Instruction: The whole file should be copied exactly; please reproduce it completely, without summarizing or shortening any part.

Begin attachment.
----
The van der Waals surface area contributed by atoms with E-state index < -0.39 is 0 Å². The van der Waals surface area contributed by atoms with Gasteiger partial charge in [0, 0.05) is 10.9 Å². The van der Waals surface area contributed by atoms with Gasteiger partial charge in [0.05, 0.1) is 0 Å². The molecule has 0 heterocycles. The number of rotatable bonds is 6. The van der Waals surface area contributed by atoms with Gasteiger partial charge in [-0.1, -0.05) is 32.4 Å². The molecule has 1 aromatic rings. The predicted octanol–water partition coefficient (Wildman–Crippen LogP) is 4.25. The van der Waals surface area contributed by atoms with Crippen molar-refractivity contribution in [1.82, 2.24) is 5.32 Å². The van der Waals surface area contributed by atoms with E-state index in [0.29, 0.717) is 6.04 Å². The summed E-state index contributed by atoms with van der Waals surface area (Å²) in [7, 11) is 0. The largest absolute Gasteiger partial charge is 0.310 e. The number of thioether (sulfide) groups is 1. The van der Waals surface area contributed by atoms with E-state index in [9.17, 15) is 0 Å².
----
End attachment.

The van der Waals surface area contributed by atoms with E-state index < -0.39 is 0 Å². The van der Waals surface area contributed by atoms with Gasteiger partial charge in [0, 0.05) is 10.9 Å². The van der Waals surface area contributed by atoms with Gasteiger partial charge in [0.05, 0.1) is 0 Å². The molecule has 0 heterocycles. The number of rotatable bonds is 6. The van der Waals surface area contributed by atoms with Gasteiger partial charge in [-0.1, -0.05) is 32.4 Å². The molecule has 1 aromatic rings. The predicted octanol–water partition coefficient (Wildman–Crippen LogP) is 4.25. The van der Waals surface area contributed by atoms with Crippen molar-refractivity contribution in [1.82, 2.24) is 5.32 Å². The van der Waals surface area contributed by atoms with E-state index in [0.29, 0.717) is 6.04 Å². The summed E-state index contributed by atoms with van der Waals surface area (Å²) in [7, 11) is 0. The largest absolute Gasteiger partial charge is 0.310 e. The number of thioether (sulfide) groups is 1. The van der Waals surface area contributed by atoms with E-state index in [9.17, 15) is 0 Å².